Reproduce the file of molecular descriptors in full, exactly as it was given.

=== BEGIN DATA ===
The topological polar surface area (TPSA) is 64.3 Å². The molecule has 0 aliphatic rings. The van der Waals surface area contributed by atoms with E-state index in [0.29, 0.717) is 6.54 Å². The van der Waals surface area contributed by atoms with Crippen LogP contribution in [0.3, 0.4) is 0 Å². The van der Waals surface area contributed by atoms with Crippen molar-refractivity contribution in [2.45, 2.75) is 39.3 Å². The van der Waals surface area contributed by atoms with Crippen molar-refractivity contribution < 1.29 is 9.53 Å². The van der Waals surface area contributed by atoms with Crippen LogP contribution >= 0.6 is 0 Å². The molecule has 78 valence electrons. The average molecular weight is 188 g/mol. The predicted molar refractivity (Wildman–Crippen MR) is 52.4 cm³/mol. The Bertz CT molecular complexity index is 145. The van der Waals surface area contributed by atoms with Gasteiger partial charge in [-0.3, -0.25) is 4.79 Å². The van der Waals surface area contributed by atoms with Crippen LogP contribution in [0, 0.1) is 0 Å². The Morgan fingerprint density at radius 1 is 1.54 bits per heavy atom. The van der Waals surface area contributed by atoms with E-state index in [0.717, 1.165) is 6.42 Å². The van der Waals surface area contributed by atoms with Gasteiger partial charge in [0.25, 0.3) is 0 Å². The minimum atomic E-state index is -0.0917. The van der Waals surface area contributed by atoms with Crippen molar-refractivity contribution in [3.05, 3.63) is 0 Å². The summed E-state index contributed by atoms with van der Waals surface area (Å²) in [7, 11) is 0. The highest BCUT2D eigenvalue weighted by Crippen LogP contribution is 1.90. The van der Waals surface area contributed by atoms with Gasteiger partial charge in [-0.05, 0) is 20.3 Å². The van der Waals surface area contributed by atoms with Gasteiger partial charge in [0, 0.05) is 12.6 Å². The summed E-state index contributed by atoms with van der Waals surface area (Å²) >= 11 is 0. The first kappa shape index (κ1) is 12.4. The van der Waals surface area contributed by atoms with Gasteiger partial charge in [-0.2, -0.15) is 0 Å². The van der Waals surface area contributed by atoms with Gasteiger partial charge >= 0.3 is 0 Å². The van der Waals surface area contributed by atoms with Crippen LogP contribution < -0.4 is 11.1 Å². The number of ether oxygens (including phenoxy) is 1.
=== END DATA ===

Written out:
The topological polar surface area (TPSA) is 64.3 Å². The molecule has 0 aliphatic rings. The van der Waals surface area contributed by atoms with E-state index in [0.29, 0.717) is 6.54 Å². The van der Waals surface area contributed by atoms with Crippen LogP contribution in [0.3, 0.4) is 0 Å². The van der Waals surface area contributed by atoms with Crippen molar-refractivity contribution in [2.45, 2.75) is 39.3 Å². The van der Waals surface area contributed by atoms with Crippen molar-refractivity contribution < 1.29 is 9.53 Å². The van der Waals surface area contributed by atoms with Crippen LogP contribution >= 0.6 is 0 Å². The molecule has 78 valence electrons. The average molecular weight is 188 g/mol. The predicted molar refractivity (Wildman–Crippen MR) is 52.4 cm³/mol. The Bertz CT molecular complexity index is 145. The van der Waals surface area contributed by atoms with Gasteiger partial charge in [-0.3, -0.25) is 4.79 Å². The van der Waals surface area contributed by atoms with Crippen LogP contribution in [0, 0.1) is 0 Å². The Morgan fingerprint density at radius 1 is 1.54 bits per heavy atom. The van der Waals surface area contributed by atoms with E-state index in [0.717, 1.165) is 6.42 Å². The van der Waals surface area contributed by atoms with Gasteiger partial charge in [0.25, 0.3) is 0 Å². The minimum atomic E-state index is -0.0917. The van der Waals surface area contributed by atoms with Crippen molar-refractivity contribution in [3.05, 3.63) is 0 Å². The summed E-state index contributed by atoms with van der Waals surface area (Å²) in [7, 11) is 0. The highest BCUT2D eigenvalue weighted by Crippen LogP contribution is 1.90. The van der Waals surface area contributed by atoms with Gasteiger partial charge in [-0.05, 0) is 20.3 Å². The van der Waals surface area contributed by atoms with Gasteiger partial charge in [0, 0.05) is 12.6 Å². The summed E-state index contributed by atoms with van der Waals surface area (Å²) >= 11 is 0. The first kappa shape index (κ1) is 12.4. The van der Waals surface area contributed by atoms with Gasteiger partial charge in [-0.2, -0.15) is 0 Å². The van der Waals surface area contributed by atoms with Gasteiger partial charge >= 0.3 is 0 Å². The van der Waals surface area contributed by atoms with Crippen LogP contribution < -0.4 is 11.1 Å². The number of ether oxygens (including phenoxy) is 1.